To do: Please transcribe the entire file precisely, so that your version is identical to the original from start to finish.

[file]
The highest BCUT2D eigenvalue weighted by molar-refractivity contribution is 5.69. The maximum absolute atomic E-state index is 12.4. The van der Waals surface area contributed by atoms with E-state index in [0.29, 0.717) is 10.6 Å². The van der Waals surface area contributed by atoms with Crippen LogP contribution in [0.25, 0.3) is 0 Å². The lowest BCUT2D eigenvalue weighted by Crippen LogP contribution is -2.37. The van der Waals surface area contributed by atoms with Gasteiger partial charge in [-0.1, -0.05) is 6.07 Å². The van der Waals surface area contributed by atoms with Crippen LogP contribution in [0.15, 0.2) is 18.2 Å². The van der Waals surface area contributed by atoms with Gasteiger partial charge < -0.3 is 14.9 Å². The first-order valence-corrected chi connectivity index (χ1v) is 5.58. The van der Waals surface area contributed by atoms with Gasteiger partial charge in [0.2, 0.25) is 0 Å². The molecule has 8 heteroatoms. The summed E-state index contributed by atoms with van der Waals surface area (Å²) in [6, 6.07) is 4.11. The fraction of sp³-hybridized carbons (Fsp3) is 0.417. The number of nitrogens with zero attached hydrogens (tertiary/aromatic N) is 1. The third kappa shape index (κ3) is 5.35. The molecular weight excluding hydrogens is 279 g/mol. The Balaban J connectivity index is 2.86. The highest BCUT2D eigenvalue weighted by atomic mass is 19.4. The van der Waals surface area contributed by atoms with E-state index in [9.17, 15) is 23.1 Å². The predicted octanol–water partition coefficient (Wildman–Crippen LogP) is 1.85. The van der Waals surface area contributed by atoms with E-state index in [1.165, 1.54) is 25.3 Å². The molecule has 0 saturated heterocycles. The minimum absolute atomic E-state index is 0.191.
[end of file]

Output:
The highest BCUT2D eigenvalue weighted by molar-refractivity contribution is 5.69. The maximum absolute atomic E-state index is 12.4. The van der Waals surface area contributed by atoms with E-state index in [0.29, 0.717) is 10.6 Å². The van der Waals surface area contributed by atoms with Crippen LogP contribution in [0.25, 0.3) is 0 Å². The lowest BCUT2D eigenvalue weighted by Crippen LogP contribution is -2.37. The van der Waals surface area contributed by atoms with Gasteiger partial charge in [-0.1, -0.05) is 6.07 Å². The van der Waals surface area contributed by atoms with Crippen LogP contribution in [0.15, 0.2) is 18.2 Å². The van der Waals surface area contributed by atoms with Gasteiger partial charge < -0.3 is 14.9 Å². The first-order valence-corrected chi connectivity index (χ1v) is 5.58. The van der Waals surface area contributed by atoms with Gasteiger partial charge in [0.2, 0.25) is 0 Å². The molecule has 8 heteroatoms. The summed E-state index contributed by atoms with van der Waals surface area (Å²) in [6, 6.07) is 4.11. The fraction of sp³-hybridized carbons (Fsp3) is 0.417. The number of nitrogens with zero attached hydrogens (tertiary/aromatic N) is 1. The third kappa shape index (κ3) is 5.35. The molecular weight excluding hydrogens is 279 g/mol. The Balaban J connectivity index is 2.86. The highest BCUT2D eigenvalue weighted by atomic mass is 19.4. The van der Waals surface area contributed by atoms with E-state index in [9.17, 15) is 23.1 Å². The predicted octanol–water partition coefficient (Wildman–Crippen LogP) is 1.85. The van der Waals surface area contributed by atoms with E-state index in [1.165, 1.54) is 25.3 Å². The molecule has 0 saturated heterocycles. The minimum absolute atomic E-state index is 0.191.